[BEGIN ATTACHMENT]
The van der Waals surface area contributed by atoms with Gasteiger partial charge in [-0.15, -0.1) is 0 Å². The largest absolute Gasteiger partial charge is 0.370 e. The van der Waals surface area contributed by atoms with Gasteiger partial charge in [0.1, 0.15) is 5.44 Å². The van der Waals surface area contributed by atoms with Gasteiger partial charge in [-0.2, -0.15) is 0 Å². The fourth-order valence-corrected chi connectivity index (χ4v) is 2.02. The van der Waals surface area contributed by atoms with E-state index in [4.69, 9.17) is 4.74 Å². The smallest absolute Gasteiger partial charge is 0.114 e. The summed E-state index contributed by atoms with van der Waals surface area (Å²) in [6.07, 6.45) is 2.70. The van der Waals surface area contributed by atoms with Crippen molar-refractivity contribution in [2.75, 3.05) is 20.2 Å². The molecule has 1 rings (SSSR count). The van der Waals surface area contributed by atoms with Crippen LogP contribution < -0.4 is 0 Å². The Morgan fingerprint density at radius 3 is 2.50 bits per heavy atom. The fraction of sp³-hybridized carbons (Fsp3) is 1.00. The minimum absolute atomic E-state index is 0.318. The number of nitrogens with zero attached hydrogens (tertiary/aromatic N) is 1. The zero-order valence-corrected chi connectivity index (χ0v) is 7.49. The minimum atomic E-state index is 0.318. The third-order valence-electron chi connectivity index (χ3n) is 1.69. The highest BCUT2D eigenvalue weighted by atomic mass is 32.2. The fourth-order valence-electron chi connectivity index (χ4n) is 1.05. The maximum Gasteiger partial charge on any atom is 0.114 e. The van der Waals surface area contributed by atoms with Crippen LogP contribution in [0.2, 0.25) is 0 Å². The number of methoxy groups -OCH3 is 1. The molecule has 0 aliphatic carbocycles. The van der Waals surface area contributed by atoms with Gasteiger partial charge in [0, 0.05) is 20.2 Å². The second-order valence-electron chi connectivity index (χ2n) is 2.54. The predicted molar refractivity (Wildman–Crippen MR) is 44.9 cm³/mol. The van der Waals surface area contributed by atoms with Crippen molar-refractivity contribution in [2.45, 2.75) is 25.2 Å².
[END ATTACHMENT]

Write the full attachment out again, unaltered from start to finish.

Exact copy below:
The van der Waals surface area contributed by atoms with Gasteiger partial charge in [-0.15, -0.1) is 0 Å². The largest absolute Gasteiger partial charge is 0.370 e. The van der Waals surface area contributed by atoms with Gasteiger partial charge in [0.1, 0.15) is 5.44 Å². The van der Waals surface area contributed by atoms with Gasteiger partial charge in [-0.2, -0.15) is 0 Å². The fourth-order valence-corrected chi connectivity index (χ4v) is 2.02. The van der Waals surface area contributed by atoms with E-state index in [4.69, 9.17) is 4.74 Å². The smallest absolute Gasteiger partial charge is 0.114 e. The summed E-state index contributed by atoms with van der Waals surface area (Å²) in [6.07, 6.45) is 2.70. The van der Waals surface area contributed by atoms with Crippen molar-refractivity contribution in [2.75, 3.05) is 20.2 Å². The molecule has 1 rings (SSSR count). The van der Waals surface area contributed by atoms with Crippen LogP contribution < -0.4 is 0 Å². The Morgan fingerprint density at radius 3 is 2.50 bits per heavy atom. The fraction of sp³-hybridized carbons (Fsp3) is 1.00. The minimum absolute atomic E-state index is 0.318. The number of nitrogens with zero attached hydrogens (tertiary/aromatic N) is 1. The zero-order valence-corrected chi connectivity index (χ0v) is 7.49. The minimum atomic E-state index is 0.318. The third-order valence-electron chi connectivity index (χ3n) is 1.69. The highest BCUT2D eigenvalue weighted by atomic mass is 32.2. The fourth-order valence-electron chi connectivity index (χ4n) is 1.05. The maximum Gasteiger partial charge on any atom is 0.114 e. The van der Waals surface area contributed by atoms with Crippen LogP contribution in [0.2, 0.25) is 0 Å². The number of methoxy groups -OCH3 is 1. The molecule has 0 aliphatic carbocycles. The van der Waals surface area contributed by atoms with Gasteiger partial charge in [0, 0.05) is 20.2 Å². The second-order valence-electron chi connectivity index (χ2n) is 2.54. The predicted molar refractivity (Wildman–Crippen MR) is 44.9 cm³/mol. The van der Waals surface area contributed by atoms with Crippen molar-refractivity contribution in [2.45, 2.75) is 25.2 Å².